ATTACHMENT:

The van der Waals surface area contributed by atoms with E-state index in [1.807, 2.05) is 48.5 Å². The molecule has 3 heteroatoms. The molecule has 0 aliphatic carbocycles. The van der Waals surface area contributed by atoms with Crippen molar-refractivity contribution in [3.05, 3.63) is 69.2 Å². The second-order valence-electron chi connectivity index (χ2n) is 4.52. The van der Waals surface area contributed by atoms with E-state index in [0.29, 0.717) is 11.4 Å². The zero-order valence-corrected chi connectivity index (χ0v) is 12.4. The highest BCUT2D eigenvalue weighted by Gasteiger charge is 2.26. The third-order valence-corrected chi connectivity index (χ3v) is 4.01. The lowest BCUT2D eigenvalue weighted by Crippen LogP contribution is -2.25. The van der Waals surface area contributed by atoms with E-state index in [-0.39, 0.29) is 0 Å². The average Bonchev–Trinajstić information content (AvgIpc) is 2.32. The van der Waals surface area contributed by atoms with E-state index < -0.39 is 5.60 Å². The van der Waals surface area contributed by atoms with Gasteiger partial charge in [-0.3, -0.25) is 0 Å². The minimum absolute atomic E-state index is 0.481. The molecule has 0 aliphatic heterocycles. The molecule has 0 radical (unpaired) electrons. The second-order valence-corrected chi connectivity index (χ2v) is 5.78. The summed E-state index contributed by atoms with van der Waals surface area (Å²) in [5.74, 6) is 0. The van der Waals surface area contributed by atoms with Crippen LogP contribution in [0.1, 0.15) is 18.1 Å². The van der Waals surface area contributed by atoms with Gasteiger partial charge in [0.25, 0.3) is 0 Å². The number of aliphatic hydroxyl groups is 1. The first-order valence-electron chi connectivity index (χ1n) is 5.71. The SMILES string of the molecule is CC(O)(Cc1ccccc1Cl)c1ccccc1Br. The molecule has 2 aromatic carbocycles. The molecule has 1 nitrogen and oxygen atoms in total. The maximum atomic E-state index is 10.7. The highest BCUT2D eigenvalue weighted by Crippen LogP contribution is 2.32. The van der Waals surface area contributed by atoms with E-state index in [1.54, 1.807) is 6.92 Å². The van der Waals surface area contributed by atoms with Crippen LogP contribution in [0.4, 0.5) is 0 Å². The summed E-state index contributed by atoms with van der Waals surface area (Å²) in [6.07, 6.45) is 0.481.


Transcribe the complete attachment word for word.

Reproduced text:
The van der Waals surface area contributed by atoms with E-state index in [1.807, 2.05) is 48.5 Å². The molecule has 3 heteroatoms. The molecule has 0 aliphatic carbocycles. The van der Waals surface area contributed by atoms with Crippen molar-refractivity contribution in [3.05, 3.63) is 69.2 Å². The second-order valence-electron chi connectivity index (χ2n) is 4.52. The van der Waals surface area contributed by atoms with E-state index in [0.29, 0.717) is 11.4 Å². The zero-order valence-corrected chi connectivity index (χ0v) is 12.4. The highest BCUT2D eigenvalue weighted by Gasteiger charge is 2.26. The third-order valence-corrected chi connectivity index (χ3v) is 4.01. The lowest BCUT2D eigenvalue weighted by Crippen LogP contribution is -2.25. The van der Waals surface area contributed by atoms with E-state index in [-0.39, 0.29) is 0 Å². The average Bonchev–Trinajstić information content (AvgIpc) is 2.32. The van der Waals surface area contributed by atoms with E-state index < -0.39 is 5.60 Å². The van der Waals surface area contributed by atoms with Gasteiger partial charge in [-0.3, -0.25) is 0 Å². The minimum absolute atomic E-state index is 0.481. The molecule has 0 aliphatic heterocycles. The molecule has 0 radical (unpaired) electrons. The second-order valence-corrected chi connectivity index (χ2v) is 5.78. The summed E-state index contributed by atoms with van der Waals surface area (Å²) in [5.74, 6) is 0. The van der Waals surface area contributed by atoms with Crippen LogP contribution in [0.1, 0.15) is 18.1 Å². The van der Waals surface area contributed by atoms with Gasteiger partial charge in [0.25, 0.3) is 0 Å². The number of aliphatic hydroxyl groups is 1. The first-order valence-electron chi connectivity index (χ1n) is 5.71. The SMILES string of the molecule is CC(O)(Cc1ccccc1Cl)c1ccccc1Br. The molecule has 2 aromatic carbocycles. The molecule has 1 nitrogen and oxygen atoms in total. The maximum atomic E-state index is 10.7. The highest BCUT2D eigenvalue weighted by Crippen LogP contribution is 2.32. The van der Waals surface area contributed by atoms with E-state index in [1.54, 1.807) is 6.92 Å². The van der Waals surface area contributed by atoms with Crippen LogP contribution in [0.4, 0.5) is 0 Å². The summed E-state index contributed by atoms with van der Waals surface area (Å²) in [6.07, 6.45) is 0.481.